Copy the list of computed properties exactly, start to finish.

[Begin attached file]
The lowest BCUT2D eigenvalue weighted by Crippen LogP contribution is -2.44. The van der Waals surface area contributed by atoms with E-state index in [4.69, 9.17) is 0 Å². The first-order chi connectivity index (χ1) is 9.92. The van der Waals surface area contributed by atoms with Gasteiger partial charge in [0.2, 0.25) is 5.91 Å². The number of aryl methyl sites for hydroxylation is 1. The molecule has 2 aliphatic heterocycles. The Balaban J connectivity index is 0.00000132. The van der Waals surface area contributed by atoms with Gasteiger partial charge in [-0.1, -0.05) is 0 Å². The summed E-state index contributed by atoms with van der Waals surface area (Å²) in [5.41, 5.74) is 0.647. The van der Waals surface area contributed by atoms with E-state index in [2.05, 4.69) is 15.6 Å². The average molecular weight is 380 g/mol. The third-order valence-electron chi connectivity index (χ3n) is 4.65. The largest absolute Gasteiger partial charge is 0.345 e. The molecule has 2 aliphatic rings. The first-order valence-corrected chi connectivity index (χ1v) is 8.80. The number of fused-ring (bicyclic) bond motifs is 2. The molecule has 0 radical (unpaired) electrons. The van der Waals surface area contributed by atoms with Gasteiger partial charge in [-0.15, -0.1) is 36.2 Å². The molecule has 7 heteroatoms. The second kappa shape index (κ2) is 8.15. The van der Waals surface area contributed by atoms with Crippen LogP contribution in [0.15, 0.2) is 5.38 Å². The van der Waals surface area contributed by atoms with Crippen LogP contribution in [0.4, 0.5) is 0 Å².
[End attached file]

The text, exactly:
The lowest BCUT2D eigenvalue weighted by Crippen LogP contribution is -2.44. The van der Waals surface area contributed by atoms with E-state index in [4.69, 9.17) is 0 Å². The first-order chi connectivity index (χ1) is 9.92. The van der Waals surface area contributed by atoms with Gasteiger partial charge in [0.2, 0.25) is 5.91 Å². The number of aryl methyl sites for hydroxylation is 1. The molecule has 2 aliphatic heterocycles. The Balaban J connectivity index is 0.00000132. The van der Waals surface area contributed by atoms with Gasteiger partial charge in [-0.1, -0.05) is 0 Å². The summed E-state index contributed by atoms with van der Waals surface area (Å²) in [5.41, 5.74) is 0.647. The van der Waals surface area contributed by atoms with E-state index in [2.05, 4.69) is 15.6 Å². The average molecular weight is 380 g/mol. The third-order valence-electron chi connectivity index (χ3n) is 4.65. The largest absolute Gasteiger partial charge is 0.345 e. The molecule has 2 aliphatic rings. The first-order valence-corrected chi connectivity index (χ1v) is 8.80. The number of fused-ring (bicyclic) bond motifs is 2. The molecule has 0 radical (unpaired) electrons. The van der Waals surface area contributed by atoms with Gasteiger partial charge in [-0.15, -0.1) is 36.2 Å². The molecule has 7 heteroatoms. The second kappa shape index (κ2) is 8.15. The van der Waals surface area contributed by atoms with Crippen LogP contribution in [0.15, 0.2) is 5.38 Å². The van der Waals surface area contributed by atoms with Crippen LogP contribution in [0.4, 0.5) is 0 Å².